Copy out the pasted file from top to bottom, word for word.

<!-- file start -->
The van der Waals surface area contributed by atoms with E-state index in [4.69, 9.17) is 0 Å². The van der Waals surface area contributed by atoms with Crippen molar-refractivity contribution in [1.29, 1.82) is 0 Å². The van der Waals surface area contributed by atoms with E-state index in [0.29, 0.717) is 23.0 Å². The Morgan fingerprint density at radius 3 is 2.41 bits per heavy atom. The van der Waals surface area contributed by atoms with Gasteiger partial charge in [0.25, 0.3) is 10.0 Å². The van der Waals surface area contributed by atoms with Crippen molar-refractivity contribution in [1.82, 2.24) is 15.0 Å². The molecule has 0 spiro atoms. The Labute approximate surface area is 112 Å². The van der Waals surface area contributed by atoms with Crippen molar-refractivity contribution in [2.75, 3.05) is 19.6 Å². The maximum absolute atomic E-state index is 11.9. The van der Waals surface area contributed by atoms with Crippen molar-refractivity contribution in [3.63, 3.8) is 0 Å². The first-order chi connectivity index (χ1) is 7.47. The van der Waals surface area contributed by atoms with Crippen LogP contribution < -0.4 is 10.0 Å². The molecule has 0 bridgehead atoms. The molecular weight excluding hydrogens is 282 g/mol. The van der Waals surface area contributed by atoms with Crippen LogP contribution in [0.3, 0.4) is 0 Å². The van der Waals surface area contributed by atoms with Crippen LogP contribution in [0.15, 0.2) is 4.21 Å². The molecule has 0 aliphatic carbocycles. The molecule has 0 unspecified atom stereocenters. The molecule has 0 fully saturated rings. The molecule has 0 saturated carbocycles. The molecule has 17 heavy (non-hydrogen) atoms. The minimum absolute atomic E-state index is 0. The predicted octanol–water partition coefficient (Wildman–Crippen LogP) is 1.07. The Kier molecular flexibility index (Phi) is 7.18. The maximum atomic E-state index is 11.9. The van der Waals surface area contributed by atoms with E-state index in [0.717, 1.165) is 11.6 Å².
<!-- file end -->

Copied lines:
The van der Waals surface area contributed by atoms with E-state index in [4.69, 9.17) is 0 Å². The van der Waals surface area contributed by atoms with Crippen molar-refractivity contribution in [1.29, 1.82) is 0 Å². The van der Waals surface area contributed by atoms with E-state index in [0.29, 0.717) is 23.0 Å². The Morgan fingerprint density at radius 3 is 2.41 bits per heavy atom. The van der Waals surface area contributed by atoms with Gasteiger partial charge in [0.25, 0.3) is 10.0 Å². The van der Waals surface area contributed by atoms with Crippen molar-refractivity contribution in [1.82, 2.24) is 15.0 Å². The molecule has 0 spiro atoms. The Labute approximate surface area is 112 Å². The van der Waals surface area contributed by atoms with Crippen molar-refractivity contribution in [2.75, 3.05) is 19.6 Å². The maximum absolute atomic E-state index is 11.9. The van der Waals surface area contributed by atoms with Crippen molar-refractivity contribution in [3.63, 3.8) is 0 Å². The first-order chi connectivity index (χ1) is 7.47. The van der Waals surface area contributed by atoms with Crippen LogP contribution < -0.4 is 10.0 Å². The molecule has 0 bridgehead atoms. The molecular weight excluding hydrogens is 282 g/mol. The van der Waals surface area contributed by atoms with Crippen LogP contribution in [0.3, 0.4) is 0 Å². The van der Waals surface area contributed by atoms with Crippen LogP contribution in [0.15, 0.2) is 4.21 Å². The molecule has 0 aliphatic carbocycles. The molecule has 0 unspecified atom stereocenters. The molecule has 0 fully saturated rings. The molecule has 0 saturated carbocycles. The molecule has 17 heavy (non-hydrogen) atoms. The minimum absolute atomic E-state index is 0. The predicted octanol–water partition coefficient (Wildman–Crippen LogP) is 1.07. The Kier molecular flexibility index (Phi) is 7.18. The maximum atomic E-state index is 11.9. The van der Waals surface area contributed by atoms with E-state index in [0.717, 1.165) is 11.6 Å².